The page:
Sneaky Ways Airlines Trick You Into Spending Money

Finding great prices on airline tickets is becoming a true chore. Anyone who has spent time in an airport recently is bound to notice a few subtle ways in which the experience has gotten a little less comfortable, and quite a bit more expensive. From added baggage fees that seem to continue getting more expensive to charging for snacks onboard the plane, the wonderful experience of traveling by air is becoming far less wonderful.

One reason for this shift can be found in the increasingly sneaky practices that airlines use to ramp up their profits at the expense of travelers. From creating new fare classes designed almost exclusively to trick buyers to overbooking flights, the air travel industry is becoming slimier in its approach. These strategies have become winners for airlines across nearly all categories (from small, budget carriers to gigantic airlines) and showcase the depths to which some will sink to make a quick buck. Fortunately, even with a few new tricks to get customers to part with extra money, travelers have effective measures of their own to keep costs as low as possible while still getting the best travel options out there.

Airlines make differentiating the true cost of fare classes tough

Perhaps the most obvious tool that airlines have at their disposal when attempting to create additional profit is cabin class. Once upon a time, travelers would book a first-class ticket or a seat in coach with few exceptions to these two cabin sections. Today, travelers are inundated with slight variations in coach seating, often with little explanation as to the differences.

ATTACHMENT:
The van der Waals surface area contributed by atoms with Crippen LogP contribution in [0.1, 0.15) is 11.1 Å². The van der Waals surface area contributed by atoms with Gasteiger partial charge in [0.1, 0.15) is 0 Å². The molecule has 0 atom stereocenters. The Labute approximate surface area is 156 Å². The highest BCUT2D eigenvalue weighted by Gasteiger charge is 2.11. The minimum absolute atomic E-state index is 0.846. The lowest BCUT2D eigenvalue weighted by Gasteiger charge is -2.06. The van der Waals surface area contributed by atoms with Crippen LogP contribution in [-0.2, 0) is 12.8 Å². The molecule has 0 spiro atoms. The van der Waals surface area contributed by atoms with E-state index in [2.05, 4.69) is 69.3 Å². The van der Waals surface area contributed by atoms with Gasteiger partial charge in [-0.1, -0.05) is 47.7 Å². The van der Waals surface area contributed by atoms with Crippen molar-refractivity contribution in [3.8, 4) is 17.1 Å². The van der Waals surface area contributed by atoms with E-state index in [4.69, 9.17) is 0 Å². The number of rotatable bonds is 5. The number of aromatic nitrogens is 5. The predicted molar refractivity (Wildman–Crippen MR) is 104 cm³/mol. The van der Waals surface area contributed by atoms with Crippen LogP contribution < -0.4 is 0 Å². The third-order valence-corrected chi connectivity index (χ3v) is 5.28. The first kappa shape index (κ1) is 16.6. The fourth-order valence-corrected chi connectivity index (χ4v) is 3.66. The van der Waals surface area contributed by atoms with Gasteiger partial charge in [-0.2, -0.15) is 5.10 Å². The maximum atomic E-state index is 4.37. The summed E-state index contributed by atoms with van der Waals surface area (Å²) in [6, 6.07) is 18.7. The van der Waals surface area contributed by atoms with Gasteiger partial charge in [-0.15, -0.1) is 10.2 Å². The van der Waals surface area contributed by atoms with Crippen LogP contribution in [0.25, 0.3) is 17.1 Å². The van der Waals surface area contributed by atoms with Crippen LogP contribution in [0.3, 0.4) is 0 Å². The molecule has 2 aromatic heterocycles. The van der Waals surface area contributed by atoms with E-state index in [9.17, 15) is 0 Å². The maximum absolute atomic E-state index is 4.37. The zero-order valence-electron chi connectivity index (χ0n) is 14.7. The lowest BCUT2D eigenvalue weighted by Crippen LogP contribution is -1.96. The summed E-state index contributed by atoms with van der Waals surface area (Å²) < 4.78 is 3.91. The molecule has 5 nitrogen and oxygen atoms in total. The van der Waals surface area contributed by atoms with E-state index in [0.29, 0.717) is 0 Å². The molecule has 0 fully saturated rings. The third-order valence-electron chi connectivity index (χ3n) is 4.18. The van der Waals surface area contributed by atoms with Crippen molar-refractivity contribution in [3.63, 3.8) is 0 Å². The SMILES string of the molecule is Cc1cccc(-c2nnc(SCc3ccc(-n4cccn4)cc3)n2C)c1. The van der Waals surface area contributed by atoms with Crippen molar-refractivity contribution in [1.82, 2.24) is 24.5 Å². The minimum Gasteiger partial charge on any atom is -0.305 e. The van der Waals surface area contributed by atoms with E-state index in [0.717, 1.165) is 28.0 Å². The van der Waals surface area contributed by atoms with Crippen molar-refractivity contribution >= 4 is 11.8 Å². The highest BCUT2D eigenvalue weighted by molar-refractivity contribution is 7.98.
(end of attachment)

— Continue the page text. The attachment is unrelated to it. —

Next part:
To make matters worse, while bare-bones fares and varying amenity options have been popular with budget airlines for years, established brand names have also been getting in on this action. Often, airline booking pages differentiate the amount of legroom offered by seat types and any inclusions that may or may not be a part of the fare category when it comes to baggage, personal items, and other perks like early group boarding. The occasional traveler may ultimately have a tough time understanding what kind of ticket they need to buy to receive their desired experience. The result is a feeling of unease throughout the entire flight purchasing process that can easily result in snap decisions and underinformed choices that lead to increased costs for consumers.

Decision fatigue plays a major role in ticket purchases

Not only are fare categories becoming more differentiated, but airlines have been slowly ramping up the number of decisions a flyer must make between searching for flights and purchasing their selections. Adding on baggage, picking a seat, declining to use the airline's offers for ground transportation, hotel booking services, or car rentals, and more make for an increasingly confusing experience for travelers just looking to plan a holiday or visit family. All of these questions and options are designed to give buyers "decision fatigue." Making the flight booking process as long and arduous as possible creates a kind of whiplash for travelers with the ultimate goal of lowering a buyer's defenses and making upselling just a little bit easier.